He describes himself and his experience of God this way:

     "John Newton, clerk, once an infidel and libertine, was
     by the rich mercy of our Lord and Saviour, Jesus
     Christ, preserved, restored, pardoned, and appointed to
     preach the faith he had long laboured to destroy."

Indeed many people have had Newton's experience of the love of
God -
     they have discovered no matter how far they have fallen,
     no matter what they have done, and
     no matter how intensely they have turned away from and
     rejected God,
that God remains faithful to them, and indeed longs for them to

They have discovered that God through Christ, indeed preserves,
restores and completely pardons - and like Newton they rejoice in
it and submit their lives thereafter to Him.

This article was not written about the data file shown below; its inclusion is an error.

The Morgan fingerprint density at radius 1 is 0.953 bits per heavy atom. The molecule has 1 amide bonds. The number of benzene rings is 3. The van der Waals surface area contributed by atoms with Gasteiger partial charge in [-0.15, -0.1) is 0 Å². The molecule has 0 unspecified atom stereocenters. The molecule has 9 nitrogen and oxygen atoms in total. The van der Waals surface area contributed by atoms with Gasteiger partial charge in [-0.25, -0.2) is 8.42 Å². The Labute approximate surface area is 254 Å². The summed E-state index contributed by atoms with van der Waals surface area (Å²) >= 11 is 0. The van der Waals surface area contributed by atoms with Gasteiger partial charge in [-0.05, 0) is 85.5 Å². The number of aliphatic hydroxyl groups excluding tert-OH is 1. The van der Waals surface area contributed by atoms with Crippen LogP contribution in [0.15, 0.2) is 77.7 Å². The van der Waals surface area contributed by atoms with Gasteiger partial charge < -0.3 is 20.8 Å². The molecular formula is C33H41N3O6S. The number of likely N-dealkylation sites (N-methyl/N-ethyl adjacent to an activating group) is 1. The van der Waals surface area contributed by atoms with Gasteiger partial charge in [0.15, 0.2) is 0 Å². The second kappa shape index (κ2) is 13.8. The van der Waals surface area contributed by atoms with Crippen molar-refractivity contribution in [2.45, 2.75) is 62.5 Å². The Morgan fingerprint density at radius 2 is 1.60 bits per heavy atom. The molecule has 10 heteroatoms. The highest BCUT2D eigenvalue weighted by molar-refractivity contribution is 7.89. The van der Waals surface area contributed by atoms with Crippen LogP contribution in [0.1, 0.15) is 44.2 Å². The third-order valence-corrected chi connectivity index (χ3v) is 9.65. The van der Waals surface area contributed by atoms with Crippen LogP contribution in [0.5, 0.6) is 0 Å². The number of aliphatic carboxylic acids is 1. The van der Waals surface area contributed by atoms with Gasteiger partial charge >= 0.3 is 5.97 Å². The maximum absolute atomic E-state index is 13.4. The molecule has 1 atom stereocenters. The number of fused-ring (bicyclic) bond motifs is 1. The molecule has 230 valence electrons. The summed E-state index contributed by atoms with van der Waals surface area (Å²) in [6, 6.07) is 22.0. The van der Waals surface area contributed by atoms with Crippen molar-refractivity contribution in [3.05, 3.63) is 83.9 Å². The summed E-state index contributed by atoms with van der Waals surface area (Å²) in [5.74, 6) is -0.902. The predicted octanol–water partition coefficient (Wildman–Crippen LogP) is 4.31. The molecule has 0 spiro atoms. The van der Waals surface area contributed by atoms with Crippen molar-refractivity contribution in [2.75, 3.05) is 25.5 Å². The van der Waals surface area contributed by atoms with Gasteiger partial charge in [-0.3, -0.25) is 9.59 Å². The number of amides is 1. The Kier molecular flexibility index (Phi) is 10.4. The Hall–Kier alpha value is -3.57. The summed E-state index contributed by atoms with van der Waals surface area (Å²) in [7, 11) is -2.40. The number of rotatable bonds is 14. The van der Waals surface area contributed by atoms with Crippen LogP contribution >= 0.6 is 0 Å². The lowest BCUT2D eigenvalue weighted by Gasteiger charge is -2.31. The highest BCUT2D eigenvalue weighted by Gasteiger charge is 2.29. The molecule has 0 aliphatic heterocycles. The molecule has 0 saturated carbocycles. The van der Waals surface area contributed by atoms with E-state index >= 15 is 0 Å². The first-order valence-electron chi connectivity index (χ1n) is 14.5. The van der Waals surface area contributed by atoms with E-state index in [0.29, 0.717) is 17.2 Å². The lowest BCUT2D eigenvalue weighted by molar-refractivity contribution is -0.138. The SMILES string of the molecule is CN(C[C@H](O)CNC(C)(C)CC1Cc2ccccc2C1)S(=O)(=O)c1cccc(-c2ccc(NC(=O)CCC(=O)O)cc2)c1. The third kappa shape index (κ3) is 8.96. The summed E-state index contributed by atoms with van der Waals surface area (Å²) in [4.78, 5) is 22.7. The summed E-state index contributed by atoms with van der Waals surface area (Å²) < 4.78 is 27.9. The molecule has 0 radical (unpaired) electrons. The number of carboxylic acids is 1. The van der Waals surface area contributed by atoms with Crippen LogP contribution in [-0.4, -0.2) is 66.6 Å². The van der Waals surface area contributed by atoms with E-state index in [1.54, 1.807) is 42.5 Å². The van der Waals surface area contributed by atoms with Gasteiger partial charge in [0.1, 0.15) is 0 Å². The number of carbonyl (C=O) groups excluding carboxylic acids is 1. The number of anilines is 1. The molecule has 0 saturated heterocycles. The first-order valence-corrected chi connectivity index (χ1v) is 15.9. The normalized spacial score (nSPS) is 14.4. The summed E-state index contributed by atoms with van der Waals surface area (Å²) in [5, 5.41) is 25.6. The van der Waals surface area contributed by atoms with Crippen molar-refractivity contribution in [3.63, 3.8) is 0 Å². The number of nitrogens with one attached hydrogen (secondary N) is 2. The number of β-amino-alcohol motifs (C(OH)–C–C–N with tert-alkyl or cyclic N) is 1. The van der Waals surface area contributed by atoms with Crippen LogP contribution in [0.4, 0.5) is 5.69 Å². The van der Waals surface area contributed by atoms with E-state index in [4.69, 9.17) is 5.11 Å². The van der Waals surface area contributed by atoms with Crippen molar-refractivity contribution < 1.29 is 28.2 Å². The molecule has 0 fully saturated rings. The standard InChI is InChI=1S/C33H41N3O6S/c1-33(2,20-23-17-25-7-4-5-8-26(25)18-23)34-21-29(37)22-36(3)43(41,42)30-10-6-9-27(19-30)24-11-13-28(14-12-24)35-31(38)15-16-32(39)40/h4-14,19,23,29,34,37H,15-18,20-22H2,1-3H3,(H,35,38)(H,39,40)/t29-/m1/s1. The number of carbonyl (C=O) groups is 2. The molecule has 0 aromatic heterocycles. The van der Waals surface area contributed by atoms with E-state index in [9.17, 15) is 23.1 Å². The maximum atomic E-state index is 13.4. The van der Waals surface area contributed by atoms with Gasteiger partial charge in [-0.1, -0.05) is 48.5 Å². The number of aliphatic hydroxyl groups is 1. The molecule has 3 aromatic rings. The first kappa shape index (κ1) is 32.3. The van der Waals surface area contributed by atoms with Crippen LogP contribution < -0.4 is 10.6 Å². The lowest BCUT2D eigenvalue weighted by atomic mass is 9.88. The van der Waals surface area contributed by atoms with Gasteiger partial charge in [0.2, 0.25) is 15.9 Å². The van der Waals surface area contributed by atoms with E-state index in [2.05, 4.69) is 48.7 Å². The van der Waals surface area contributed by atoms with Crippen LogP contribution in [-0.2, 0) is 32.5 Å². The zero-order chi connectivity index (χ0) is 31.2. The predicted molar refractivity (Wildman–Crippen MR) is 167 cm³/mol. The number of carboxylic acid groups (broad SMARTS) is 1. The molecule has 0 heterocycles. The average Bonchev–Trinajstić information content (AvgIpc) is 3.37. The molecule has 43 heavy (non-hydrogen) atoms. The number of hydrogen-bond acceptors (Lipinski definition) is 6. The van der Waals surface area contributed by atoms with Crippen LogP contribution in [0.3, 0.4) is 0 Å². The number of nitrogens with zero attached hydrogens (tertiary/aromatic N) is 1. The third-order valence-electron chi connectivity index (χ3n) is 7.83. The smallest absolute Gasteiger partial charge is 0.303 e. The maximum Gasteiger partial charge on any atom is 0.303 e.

Blessed indeed are those who feel this way,
     those who feel that God has indeed longed for them like a
     father who has lost his son,
          and that God has indeed forgiven them much, and
          restored them completely to his side.

Other people identify with the Father in the story.

Like that father, they may have had, or still have,
     a son or a daughter who has turned away from them
          or who has embarked on a life course
               that leads nowhere.

Hearing the story of the prodigal son makes them long for a
similar reunion in their lives - or it may remind them of a
moment of reconciliation when someone who had left them returned
     and sought to set things straight.

Still other people identify with the older son in the parable,
and it is about the older son that I want to preach today, about
him, and about the person I call the third son - who of course is
Jesus - the one who tells the tale.
I've got to tell this straight up -
     the people I have most problem with in my work as a preacher
     of the gospel are the ones who identify with the older son.

I am always surprised by this fact - because those who identify
with the older son are generally people who have, like the older